By: Daren Mueller and graduate students, Xavier Phillips and Chelsea Harbach
Some are noticing plants with green, yellow or purple stems. A few years ago we wrote a longer article on green stem, but since then we have been trying to sort through the root causes of green stem disorder. Here is what we now know:
- Soybean plants with reduced number of pods can have stems stay green, or perhaps yellow, longer than expected.
- When there are fewer seeds (or possibly smaller seeds), plants store carbohydrates in the stem, which can lead to increased incidence of plants with green stems at harvest maturity.
- Both biotic and abiotic stress may cause pod abortion.
- Spraying fungicides of certain chemistries and removing 50 percent of pods will increase the incidence of green stems at maturity more than just spraying fungicides or removing 50 percent of pods alone.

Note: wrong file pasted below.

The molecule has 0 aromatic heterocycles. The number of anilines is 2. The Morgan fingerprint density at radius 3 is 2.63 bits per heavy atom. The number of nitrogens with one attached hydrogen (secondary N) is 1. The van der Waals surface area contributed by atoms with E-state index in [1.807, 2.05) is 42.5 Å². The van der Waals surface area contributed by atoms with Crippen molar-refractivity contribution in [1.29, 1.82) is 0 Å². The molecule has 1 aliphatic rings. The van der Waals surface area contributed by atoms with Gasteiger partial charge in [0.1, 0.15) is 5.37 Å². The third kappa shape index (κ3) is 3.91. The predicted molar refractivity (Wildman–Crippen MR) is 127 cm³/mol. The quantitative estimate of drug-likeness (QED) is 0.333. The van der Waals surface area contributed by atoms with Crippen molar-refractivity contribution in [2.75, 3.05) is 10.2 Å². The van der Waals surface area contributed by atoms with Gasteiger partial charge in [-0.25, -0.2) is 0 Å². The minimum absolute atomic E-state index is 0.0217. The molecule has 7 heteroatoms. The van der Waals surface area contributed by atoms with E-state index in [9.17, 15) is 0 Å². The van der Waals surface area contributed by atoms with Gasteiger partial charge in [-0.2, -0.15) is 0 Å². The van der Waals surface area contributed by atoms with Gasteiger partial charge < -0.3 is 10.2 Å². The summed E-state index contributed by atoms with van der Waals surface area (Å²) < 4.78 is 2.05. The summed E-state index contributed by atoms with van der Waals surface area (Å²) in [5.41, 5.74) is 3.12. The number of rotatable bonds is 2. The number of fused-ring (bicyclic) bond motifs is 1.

- A disruption in the source-sink relationship can also lead to purple stems. Increased levels of anthocyanin cause this, especially on soybeans with delayed maturity (green stems and/or leaves) with mature pods. The plant is still producing carbohydrates that are being converted to anthocyanin and show up in the stems